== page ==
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PT and the Greater Good

Just Phone It In!

Published February 26, 2013 12:45 PM by Dean Metz

A piece of research came out in the British Medical Journal at the end of last month regarding tele-physio. I've been a vocal critic of this practice "development" in this blog and to anyone who will listen. This is an important piece of research. If American PTs are inclined to brush it off as some silly NHS protocol, they'd be wise to contemplate whether or not managed care companies might pay close attention to it!

This is not a bad piece of research, but there are some areas that I think need addressing. The investigators used a large number of participants, but not ethnically diverse with more than 95 percent being Caucasian. The patients allocated to tele-physio were "invited" to call back after the initial telephonic consultation. No mention is made of how many failed to call back. Is it being assumed that they were fully managed with the one call?

The group allocated to tele-physio had 53 percent progress to some face-to-face intervention, with 43 percent being managed by telephone only. These two subgroups are lumped together in the analysis, when in truth, they are deserving of separate analysis! I would really like to see how these two subgroups compared to each other in addition to how the combination compared to "usual treatment."

There are also issues with the timeframe of measurements. If the initial follow-up was at six weeks post-referral, but some people still hadn't seen a physio at that point, then how can one measure impact? Yes, there's a problem with access to physio in the UK, but I don't believe this study truly supports tele-physio as a solution.

I do credit the investigators with a robust discussion on the strengths and limitations of the study. I can see a benefit to a telephonic triage prior to face-to-face interventions that could shorten wait times and initiate action sooner than is current practice. I can see this approach benefiting more rural settings where access is limited. I can't yet see the evidence for this becoming mainstream practice.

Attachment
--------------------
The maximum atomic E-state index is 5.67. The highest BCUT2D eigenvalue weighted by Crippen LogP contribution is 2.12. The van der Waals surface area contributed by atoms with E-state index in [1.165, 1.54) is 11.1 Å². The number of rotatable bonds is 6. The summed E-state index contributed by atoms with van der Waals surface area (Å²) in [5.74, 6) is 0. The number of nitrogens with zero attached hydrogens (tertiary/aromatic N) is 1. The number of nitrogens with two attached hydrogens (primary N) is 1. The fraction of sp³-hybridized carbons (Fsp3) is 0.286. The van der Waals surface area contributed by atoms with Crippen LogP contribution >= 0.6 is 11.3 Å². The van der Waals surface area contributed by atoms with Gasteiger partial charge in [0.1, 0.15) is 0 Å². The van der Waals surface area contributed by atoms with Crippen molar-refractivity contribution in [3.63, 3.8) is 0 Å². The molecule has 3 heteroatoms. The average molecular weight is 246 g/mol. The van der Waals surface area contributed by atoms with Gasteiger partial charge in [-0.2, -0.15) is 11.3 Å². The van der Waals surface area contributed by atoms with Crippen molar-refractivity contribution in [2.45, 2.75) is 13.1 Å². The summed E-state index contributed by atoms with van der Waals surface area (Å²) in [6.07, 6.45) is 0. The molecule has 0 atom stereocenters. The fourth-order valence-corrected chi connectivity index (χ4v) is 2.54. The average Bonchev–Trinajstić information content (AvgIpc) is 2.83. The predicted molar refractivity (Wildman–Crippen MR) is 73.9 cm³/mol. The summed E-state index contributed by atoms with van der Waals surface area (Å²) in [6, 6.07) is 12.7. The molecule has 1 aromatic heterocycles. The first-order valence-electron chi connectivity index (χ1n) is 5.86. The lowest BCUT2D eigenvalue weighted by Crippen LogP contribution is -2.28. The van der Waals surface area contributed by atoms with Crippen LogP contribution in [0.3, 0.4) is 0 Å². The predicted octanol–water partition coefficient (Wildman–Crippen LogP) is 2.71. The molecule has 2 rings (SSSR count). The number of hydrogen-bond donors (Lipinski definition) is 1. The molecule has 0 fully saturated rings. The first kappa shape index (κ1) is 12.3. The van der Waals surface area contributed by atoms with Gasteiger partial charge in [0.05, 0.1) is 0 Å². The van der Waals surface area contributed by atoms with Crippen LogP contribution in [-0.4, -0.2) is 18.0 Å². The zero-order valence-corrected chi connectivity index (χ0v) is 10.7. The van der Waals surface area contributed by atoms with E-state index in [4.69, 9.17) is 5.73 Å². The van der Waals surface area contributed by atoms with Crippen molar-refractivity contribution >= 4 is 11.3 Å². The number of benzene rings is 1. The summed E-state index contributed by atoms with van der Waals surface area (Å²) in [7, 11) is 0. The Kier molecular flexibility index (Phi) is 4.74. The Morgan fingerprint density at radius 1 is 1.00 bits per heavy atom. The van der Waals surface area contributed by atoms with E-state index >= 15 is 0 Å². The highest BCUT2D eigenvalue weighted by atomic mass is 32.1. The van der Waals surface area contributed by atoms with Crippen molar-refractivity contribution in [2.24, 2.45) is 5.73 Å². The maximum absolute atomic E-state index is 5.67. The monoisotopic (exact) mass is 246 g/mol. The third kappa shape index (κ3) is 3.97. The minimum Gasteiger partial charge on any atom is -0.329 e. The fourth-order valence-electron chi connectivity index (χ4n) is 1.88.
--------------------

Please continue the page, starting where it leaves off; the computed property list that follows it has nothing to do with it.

Lastly, having seen this practice in action in England, I take issue with practical applications. The study used senior physios to perform telephonic interventions. In practice I have seen Band 5, new graduates in the role who lack sufficient experience to ensure patient safety. I also question their investigation into adverse events (none?). I personally know of three people who performed a home exercise program that was mailed to them after telephonic consultation. All three performed their exercises incorrectly and two wound up aggravating their presenting conditions.

What are your reactions?



Like I said, send a PTA to the patients home the next day for a follow up.  It would be like writing a goal for HEP and the PTA would ensure the exercises are done correctly.

With digital technology exercises can be sent directly to a patients e-mail address, via computer or phone. The patient could even video tape themselves doing the exercises and send them to you if you needed confirmation.  If the PT is savvy a link to a youtube video will help the patient as well.  

I guess the bottom line is which exercises were given to the patients in your blog.  I have not seen many patients mess up when doing ankle pumps, LAQ, marching, and ab/adduction while seated.  

Jason Marketti February 27, 2013 9:40 PM

Jason, if it is the PT's responsibility to ensure activities are done correctly (and I don't disagree with that), I don't believe that can be done with just a telephone conversation. So often, even after a correct return demo of a home program, the next visit brings some interesting variations on a theme in terms of what patients were originally taught.

What is your idea for ensuring correct performance of activities when there is no face to face or opportunity to observe a return demonstration?


Dean Metz February 27, 2013 8:58 AM

This is a good debate issue.

Telehealth is being done in Wahington State.  It will be questioned for some time until people realize it can decrease costs and improve accessibility.

Supervisory visits for the PTA can easily be accomplished through telehealth.  MD's have been doing telehealth for several years, its just a matter of time before the rest of the healthcare world catches up.  

Exercises performed incorrectly were either too complex for the patient or not explained clearly to the patient, in either case it is the therapists job to ensure the patient understands the activity.  I doubt a therapist will send McKenzie exercises or encourage a family member to perform rhythmic stabilization on a patient through the mail after a telehealth appointment.  Why not send a PTA to follow up the next day to ensure this wouldn't happen in the US.  

Jason Marketti February 26, 2013 10:50 PM

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About this Blog

    Dean Metz
    Occupation: Staff Development Specialist
    Setting: New York, NY – Newcastle Upon Tyne, Great Britain
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